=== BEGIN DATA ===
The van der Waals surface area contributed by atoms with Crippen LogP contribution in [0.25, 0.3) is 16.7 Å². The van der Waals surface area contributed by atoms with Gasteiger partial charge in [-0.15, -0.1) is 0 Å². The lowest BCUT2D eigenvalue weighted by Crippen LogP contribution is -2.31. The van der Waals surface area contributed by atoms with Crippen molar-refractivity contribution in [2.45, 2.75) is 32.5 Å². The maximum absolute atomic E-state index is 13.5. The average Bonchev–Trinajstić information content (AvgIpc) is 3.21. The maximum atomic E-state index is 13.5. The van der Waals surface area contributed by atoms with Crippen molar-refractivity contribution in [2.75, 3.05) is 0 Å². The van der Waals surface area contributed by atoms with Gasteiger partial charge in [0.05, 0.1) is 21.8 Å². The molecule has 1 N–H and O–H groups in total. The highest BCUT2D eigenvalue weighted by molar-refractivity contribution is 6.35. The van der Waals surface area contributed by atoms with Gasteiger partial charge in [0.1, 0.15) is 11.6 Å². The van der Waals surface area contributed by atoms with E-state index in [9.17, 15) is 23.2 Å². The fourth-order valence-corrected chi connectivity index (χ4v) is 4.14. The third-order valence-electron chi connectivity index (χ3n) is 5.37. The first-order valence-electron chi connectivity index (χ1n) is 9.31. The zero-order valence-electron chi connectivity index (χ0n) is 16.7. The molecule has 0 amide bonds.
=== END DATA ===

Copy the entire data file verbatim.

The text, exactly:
The van der Waals surface area contributed by atoms with Crippen LogP contribution in [0.25, 0.3) is 16.7 Å². The van der Waals surface area contributed by atoms with Gasteiger partial charge in [-0.15, -0.1) is 0 Å². The lowest BCUT2D eigenvalue weighted by Crippen LogP contribution is -2.31. The van der Waals surface area contributed by atoms with Crippen molar-refractivity contribution in [2.45, 2.75) is 32.5 Å². The maximum absolute atomic E-state index is 13.5. The average Bonchev–Trinajstić information content (AvgIpc) is 3.21. The maximum atomic E-state index is 13.5. The van der Waals surface area contributed by atoms with Crippen molar-refractivity contribution in [2.75, 3.05) is 0 Å². The van der Waals surface area contributed by atoms with Gasteiger partial charge in [0.05, 0.1) is 21.8 Å². The molecule has 1 N–H and O–H groups in total. The highest BCUT2D eigenvalue weighted by molar-refractivity contribution is 6.35. The van der Waals surface area contributed by atoms with Gasteiger partial charge in [0.1, 0.15) is 11.6 Å². The van der Waals surface area contributed by atoms with E-state index in [9.17, 15) is 23.2 Å². The fourth-order valence-corrected chi connectivity index (χ4v) is 4.14. The third-order valence-electron chi connectivity index (χ3n) is 5.37. The first-order valence-electron chi connectivity index (χ1n) is 9.31. The zero-order valence-electron chi connectivity index (χ0n) is 16.7. The molecule has 0 amide bonds.